Skip to main content

William Dorsey Swann: America's First Drag Queen

A late 19th Century photograph of a 'Drag' with the Caption: CAKE WALK. There are no known photographs of William Dorsey Swann. But these images need to be seen.
William Dorsey Swann was arrested in Washington, DC in September of 1882, charged with petty larceny for stealing “party necessities like plates and silverware.” He had been hosting parties, dances, secret events mostly. He called them a ‘drag,' or ‘drags,’ which might be a colloquialism (or dialectical corruption) of an old-fashioned slang word that meant something close to a masquerade ball; a ‘Grand Rag.’ Swann’s guests were friends, maybe lovers, and new acquaintances. Many of them were formerly enslaved Black men, many of whom worked as servants or in similar menial positions in the households of the Capital’s wealthier residents. Some of them were white, and there is contemporaneous newspaper reporting which shows that.
No known photos of Mr Swann exist, but this might be what he looked like.
The parties, and the most famous stories about Swann which have survived, often feature a cakewalk, a dance contest where the winner was awarded with a cake. These were, probably corn cakes, also called hoecakes, and mot the iced and layered affairs you might be imagining.

From the scant newspaper clippings and similar records which have survived, we know that the guests at these parties wore (traditionally) female attire- a quite literally dangerous idea for a man in the 19th century, regardless of skin color. “They nearly all had on low neck and short sleeve silk dresses, several of them with trains… They all wore corsets, bustles, long hose and slippers, and everything that goes to make a female’s dress complete.” Channing Gerard Joseph, Swanns biographer, notes in his May, 2021 paper (listed in the sources) that continuously, “those who attended put themselves in peril, risking their freedom, livelihoods, and reputations.”​​​​​​​

When Swann was still William Henry Younker, and was an enslaved almost two-year-old child, the Civil War arrived in his hometown, Hancock, Maryland. Swann’s whole family was enslaved, they were the legal property of a woman named Ann Murray. It seems that Swann’s mother was Murray’s housekeeper, a term that sounds much too voluntary. Murray made sure that Swann, and his 12 siblings, were baptized Catholic, later ensured that they were confirmed in that church, regardless of the fact that both Swann’s mother and legal father were definitely Protestants.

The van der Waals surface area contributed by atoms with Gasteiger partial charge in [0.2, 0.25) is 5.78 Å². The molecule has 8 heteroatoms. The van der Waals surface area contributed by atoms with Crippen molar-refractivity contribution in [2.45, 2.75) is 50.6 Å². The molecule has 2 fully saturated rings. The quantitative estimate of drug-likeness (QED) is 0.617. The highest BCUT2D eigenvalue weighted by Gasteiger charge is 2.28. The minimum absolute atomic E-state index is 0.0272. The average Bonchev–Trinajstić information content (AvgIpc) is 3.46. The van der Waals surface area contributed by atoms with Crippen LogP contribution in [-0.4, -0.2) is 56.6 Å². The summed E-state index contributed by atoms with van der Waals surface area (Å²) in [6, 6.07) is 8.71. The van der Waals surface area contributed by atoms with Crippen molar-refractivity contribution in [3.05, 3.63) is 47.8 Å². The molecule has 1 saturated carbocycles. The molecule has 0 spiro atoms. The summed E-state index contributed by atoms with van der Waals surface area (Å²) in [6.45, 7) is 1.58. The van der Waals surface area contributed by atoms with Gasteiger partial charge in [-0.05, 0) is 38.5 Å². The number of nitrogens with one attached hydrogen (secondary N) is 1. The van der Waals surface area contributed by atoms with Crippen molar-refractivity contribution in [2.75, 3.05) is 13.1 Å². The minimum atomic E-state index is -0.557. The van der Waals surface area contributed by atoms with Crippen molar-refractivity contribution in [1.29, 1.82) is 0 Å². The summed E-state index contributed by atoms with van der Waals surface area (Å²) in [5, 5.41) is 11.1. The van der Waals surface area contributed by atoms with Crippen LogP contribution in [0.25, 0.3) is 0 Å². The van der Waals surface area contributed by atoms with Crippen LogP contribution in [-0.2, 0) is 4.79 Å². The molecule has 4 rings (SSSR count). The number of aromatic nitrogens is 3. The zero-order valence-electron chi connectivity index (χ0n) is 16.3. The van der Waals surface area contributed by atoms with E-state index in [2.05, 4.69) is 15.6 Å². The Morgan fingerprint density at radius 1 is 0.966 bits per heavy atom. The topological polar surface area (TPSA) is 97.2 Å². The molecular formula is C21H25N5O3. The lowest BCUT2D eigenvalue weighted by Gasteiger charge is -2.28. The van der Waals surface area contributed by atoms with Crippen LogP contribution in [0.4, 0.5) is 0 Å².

Hancock, located at the narrowest point of Maryland.
The town of Hancock is part of Washington County, in the narrowest part of western Maryland, almost exactly 1.8 miles south of Pennsylvania and 1.8 miles north of West Virginia. Milestone No. 126 (130) of the Mason Dixon Line begins at the 230.228-mile West Line. In January of 1862, Swann was a toddler when, to quote Joseph, “loyalties of its [Hancock’s] white residents were split between the free North and the slaveholding South.” It took four years to resolve the war, though we all know the issues of equality and racism, institutional and otherwise, have yet to be worked out. Those wartime years, and the ones that immediately followed, were extra hard for families like Swann’s, who were already considered by many to be less than whole people. The usual tragedies occurred, as soldiers, both Union and the Confederate, tore through the city and county, taking what they needed and destroying things when they felt like it. Food was scarce and their family was large.
After the war, in the early 1880s, Swann left home to find work that would compensate him well enough to help support his family. About 100 miles southeast, he settled in Washington, DC, found a janitorial position at a small college, and learned to read and write in his “spare” time. Joseph found records showing that Henry and Sara Spencer, Swann’s (white) employers, knew that he sent home “all he could spare from his earnings,” and at some point described Swann as “industrious, refined, and courteous, with a sensitive nature.”
Two Black drag performers  from the late 19th century.
In our nation’s capital, Swann was able to see the annual DC Emancipation Day parades, may have attended the first one in 1862. At these yearly celebrations, Joseph explains, one of “the parade’s highlights were the ‘queens’ of liberty: crowned Black women who sat atop elaborate flower-covered floats. The grace and beauty of these women, who personified African Americans’ newfound freedom, made a deep impression on Swann, who took the title ‘queen’ among his Queer friends.”